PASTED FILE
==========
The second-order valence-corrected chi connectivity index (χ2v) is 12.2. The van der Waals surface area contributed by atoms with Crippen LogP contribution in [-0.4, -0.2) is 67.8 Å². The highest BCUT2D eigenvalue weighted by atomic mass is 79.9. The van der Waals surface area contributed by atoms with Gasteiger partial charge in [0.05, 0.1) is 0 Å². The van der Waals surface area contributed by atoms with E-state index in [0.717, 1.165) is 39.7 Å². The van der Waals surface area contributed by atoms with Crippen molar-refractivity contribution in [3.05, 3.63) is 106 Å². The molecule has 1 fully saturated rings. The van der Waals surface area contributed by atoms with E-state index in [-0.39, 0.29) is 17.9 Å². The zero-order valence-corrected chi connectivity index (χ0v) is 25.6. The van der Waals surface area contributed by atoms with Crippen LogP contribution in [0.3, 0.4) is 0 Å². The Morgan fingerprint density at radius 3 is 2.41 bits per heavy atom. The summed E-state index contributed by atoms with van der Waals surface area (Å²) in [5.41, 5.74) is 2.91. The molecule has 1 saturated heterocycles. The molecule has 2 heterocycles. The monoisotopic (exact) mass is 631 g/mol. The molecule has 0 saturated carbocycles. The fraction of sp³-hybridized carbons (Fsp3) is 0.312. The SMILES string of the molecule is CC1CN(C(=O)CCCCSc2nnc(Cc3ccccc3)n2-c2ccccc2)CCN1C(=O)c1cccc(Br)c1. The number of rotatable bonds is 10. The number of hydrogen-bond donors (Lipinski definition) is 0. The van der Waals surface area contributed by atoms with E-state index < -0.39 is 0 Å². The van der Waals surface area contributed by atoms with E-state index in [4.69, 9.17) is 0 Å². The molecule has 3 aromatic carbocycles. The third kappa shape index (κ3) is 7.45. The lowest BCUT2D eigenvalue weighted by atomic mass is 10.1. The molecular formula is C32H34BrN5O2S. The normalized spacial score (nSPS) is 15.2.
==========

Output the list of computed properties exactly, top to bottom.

The second-order valence-corrected chi connectivity index (χ2v) is 12.2. The van der Waals surface area contributed by atoms with Crippen LogP contribution in [-0.4, -0.2) is 67.8 Å². The highest BCUT2D eigenvalue weighted by atomic mass is 79.9. The van der Waals surface area contributed by atoms with Gasteiger partial charge in [0.05, 0.1) is 0 Å². The van der Waals surface area contributed by atoms with E-state index in [0.717, 1.165) is 39.7 Å². The van der Waals surface area contributed by atoms with Crippen molar-refractivity contribution in [3.05, 3.63) is 106 Å². The molecule has 1 fully saturated rings. The van der Waals surface area contributed by atoms with E-state index in [-0.39, 0.29) is 17.9 Å². The zero-order valence-corrected chi connectivity index (χ0v) is 25.6. The van der Waals surface area contributed by atoms with Crippen LogP contribution in [0.3, 0.4) is 0 Å². The Morgan fingerprint density at radius 3 is 2.41 bits per heavy atom. The summed E-state index contributed by atoms with van der Waals surface area (Å²) in [5.41, 5.74) is 2.91. The molecule has 1 saturated heterocycles. The molecule has 2 heterocycles. The monoisotopic (exact) mass is 631 g/mol. The molecule has 0 saturated carbocycles. The fraction of sp³-hybridized carbons (Fsp3) is 0.312. The SMILES string of the molecule is CC1CN(C(=O)CCCCSc2nnc(Cc3ccccc3)n2-c2ccccc2)CCN1C(=O)c1cccc(Br)c1. The number of rotatable bonds is 10. The number of hydrogen-bond donors (Lipinski definition) is 0. The van der Waals surface area contributed by atoms with E-state index < -0.39 is 0 Å². The van der Waals surface area contributed by atoms with E-state index in [4.69, 9.17) is 0 Å². The molecule has 3 aromatic carbocycles. The third kappa shape index (κ3) is 7.45. The lowest BCUT2D eigenvalue weighted by atomic mass is 10.1. The molecular formula is C32H34BrN5O2S. The normalized spacial score (nSPS) is 15.2.